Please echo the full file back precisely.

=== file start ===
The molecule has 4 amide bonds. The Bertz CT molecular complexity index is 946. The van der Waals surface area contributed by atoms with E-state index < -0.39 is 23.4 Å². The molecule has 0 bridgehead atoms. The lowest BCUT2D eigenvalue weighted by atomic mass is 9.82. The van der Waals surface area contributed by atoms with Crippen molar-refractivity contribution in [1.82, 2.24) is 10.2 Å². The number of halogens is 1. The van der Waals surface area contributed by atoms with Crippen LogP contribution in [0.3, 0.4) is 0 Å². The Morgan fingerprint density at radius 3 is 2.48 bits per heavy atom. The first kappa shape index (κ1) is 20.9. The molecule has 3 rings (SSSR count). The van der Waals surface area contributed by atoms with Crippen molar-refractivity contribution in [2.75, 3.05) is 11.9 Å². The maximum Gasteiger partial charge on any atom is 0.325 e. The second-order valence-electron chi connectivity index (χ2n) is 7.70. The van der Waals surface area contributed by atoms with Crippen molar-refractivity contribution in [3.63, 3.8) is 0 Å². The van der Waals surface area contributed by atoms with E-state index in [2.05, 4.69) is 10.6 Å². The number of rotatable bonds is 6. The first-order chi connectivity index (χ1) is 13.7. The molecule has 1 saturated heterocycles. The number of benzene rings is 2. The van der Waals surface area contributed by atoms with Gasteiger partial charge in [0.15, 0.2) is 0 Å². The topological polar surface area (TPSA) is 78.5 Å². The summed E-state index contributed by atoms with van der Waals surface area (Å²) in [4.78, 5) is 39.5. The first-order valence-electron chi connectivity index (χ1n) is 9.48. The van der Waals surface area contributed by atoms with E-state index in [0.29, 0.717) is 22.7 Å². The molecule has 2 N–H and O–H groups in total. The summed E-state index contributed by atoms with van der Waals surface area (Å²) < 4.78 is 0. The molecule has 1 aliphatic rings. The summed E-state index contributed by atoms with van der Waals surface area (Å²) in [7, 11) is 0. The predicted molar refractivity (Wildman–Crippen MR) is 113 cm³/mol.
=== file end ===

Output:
The molecule has 4 amide bonds. The Bertz CT molecular complexity index is 946. The van der Waals surface area contributed by atoms with E-state index < -0.39 is 23.4 Å². The molecule has 0 bridgehead atoms. The lowest BCUT2D eigenvalue weighted by atomic mass is 9.82. The van der Waals surface area contributed by atoms with Crippen molar-refractivity contribution in [1.82, 2.24) is 10.2 Å². The number of halogens is 1. The van der Waals surface area contributed by atoms with Crippen LogP contribution in [0.3, 0.4) is 0 Å². The Morgan fingerprint density at radius 3 is 2.48 bits per heavy atom. The first kappa shape index (κ1) is 20.9. The molecule has 3 rings (SSSR count). The van der Waals surface area contributed by atoms with Crippen molar-refractivity contribution in [2.75, 3.05) is 11.9 Å². The maximum Gasteiger partial charge on any atom is 0.325 e. The second-order valence-electron chi connectivity index (χ2n) is 7.70. The van der Waals surface area contributed by atoms with Crippen molar-refractivity contribution in [3.63, 3.8) is 0 Å². The van der Waals surface area contributed by atoms with E-state index in [2.05, 4.69) is 10.6 Å². The number of rotatable bonds is 6. The first-order chi connectivity index (χ1) is 13.7. The molecule has 1 saturated heterocycles. The number of benzene rings is 2. The van der Waals surface area contributed by atoms with Gasteiger partial charge in [0.15, 0.2) is 0 Å². The topological polar surface area (TPSA) is 78.5 Å². The summed E-state index contributed by atoms with van der Waals surface area (Å²) in [4.78, 5) is 39.5. The first-order valence-electron chi connectivity index (χ1n) is 9.48. The van der Waals surface area contributed by atoms with E-state index in [0.29, 0.717) is 22.7 Å². The molecule has 2 N–H and O–H groups in total. The summed E-state index contributed by atoms with van der Waals surface area (Å²) < 4.78 is 0. The molecule has 1 aliphatic rings. The summed E-state index contributed by atoms with van der Waals surface area (Å²) in [7, 11) is 0. The predicted molar refractivity (Wildman–Crippen MR) is 113 cm³/mol.